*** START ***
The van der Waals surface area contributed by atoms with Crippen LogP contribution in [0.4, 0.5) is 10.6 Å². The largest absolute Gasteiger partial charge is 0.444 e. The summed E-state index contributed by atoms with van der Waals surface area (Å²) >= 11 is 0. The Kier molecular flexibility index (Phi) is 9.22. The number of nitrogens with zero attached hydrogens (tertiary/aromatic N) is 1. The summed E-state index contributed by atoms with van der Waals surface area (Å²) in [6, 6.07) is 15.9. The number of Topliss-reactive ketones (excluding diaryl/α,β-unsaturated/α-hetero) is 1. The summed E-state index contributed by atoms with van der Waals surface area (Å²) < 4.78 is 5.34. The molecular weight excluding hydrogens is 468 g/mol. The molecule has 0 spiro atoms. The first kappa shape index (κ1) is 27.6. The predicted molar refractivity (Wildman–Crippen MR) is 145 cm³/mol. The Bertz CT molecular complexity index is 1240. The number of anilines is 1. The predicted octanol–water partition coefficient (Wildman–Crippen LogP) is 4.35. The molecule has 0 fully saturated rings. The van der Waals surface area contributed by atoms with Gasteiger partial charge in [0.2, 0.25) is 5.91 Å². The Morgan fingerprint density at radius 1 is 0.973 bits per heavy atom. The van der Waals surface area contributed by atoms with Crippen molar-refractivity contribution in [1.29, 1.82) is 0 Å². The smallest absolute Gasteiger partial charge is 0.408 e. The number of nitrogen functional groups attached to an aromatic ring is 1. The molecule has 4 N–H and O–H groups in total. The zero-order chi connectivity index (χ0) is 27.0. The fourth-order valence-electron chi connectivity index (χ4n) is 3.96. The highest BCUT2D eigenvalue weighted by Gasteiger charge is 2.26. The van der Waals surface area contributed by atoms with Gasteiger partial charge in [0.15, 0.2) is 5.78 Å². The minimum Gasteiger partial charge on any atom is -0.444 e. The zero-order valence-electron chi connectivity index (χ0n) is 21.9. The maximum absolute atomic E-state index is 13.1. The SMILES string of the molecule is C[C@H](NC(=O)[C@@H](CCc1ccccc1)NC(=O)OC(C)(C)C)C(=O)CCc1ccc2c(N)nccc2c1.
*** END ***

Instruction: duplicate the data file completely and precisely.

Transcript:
The van der Waals surface area contributed by atoms with Crippen LogP contribution in [0.4, 0.5) is 10.6 Å². The largest absolute Gasteiger partial charge is 0.444 e. The summed E-state index contributed by atoms with van der Waals surface area (Å²) >= 11 is 0. The Kier molecular flexibility index (Phi) is 9.22. The number of nitrogens with zero attached hydrogens (tertiary/aromatic N) is 1. The summed E-state index contributed by atoms with van der Waals surface area (Å²) in [6, 6.07) is 15.9. The number of Topliss-reactive ketones (excluding diaryl/α,β-unsaturated/α-hetero) is 1. The summed E-state index contributed by atoms with van der Waals surface area (Å²) < 4.78 is 5.34. The molecular weight excluding hydrogens is 468 g/mol. The molecule has 0 spiro atoms. The first kappa shape index (κ1) is 27.6. The predicted molar refractivity (Wildman–Crippen MR) is 145 cm³/mol. The Bertz CT molecular complexity index is 1240. The number of anilines is 1. The predicted octanol–water partition coefficient (Wildman–Crippen LogP) is 4.35. The molecule has 0 fully saturated rings. The van der Waals surface area contributed by atoms with Gasteiger partial charge in [0.2, 0.25) is 5.91 Å². The Morgan fingerprint density at radius 1 is 0.973 bits per heavy atom. The van der Waals surface area contributed by atoms with Crippen molar-refractivity contribution in [1.29, 1.82) is 0 Å². The smallest absolute Gasteiger partial charge is 0.408 e. The number of nitrogen functional groups attached to an aromatic ring is 1. The molecule has 4 N–H and O–H groups in total. The zero-order chi connectivity index (χ0) is 27.0. The fourth-order valence-electron chi connectivity index (χ4n) is 3.96. The highest BCUT2D eigenvalue weighted by Gasteiger charge is 2.26. The van der Waals surface area contributed by atoms with Gasteiger partial charge in [0.15, 0.2) is 5.78 Å². The minimum Gasteiger partial charge on any atom is -0.444 e. The zero-order valence-electron chi connectivity index (χ0n) is 21.9. The maximum absolute atomic E-state index is 13.1. The SMILES string of the molecule is C[C@H](NC(=O)[C@@H](CCc1ccccc1)NC(=O)OC(C)(C)C)C(=O)CCc1ccc2c(N)nccc2c1.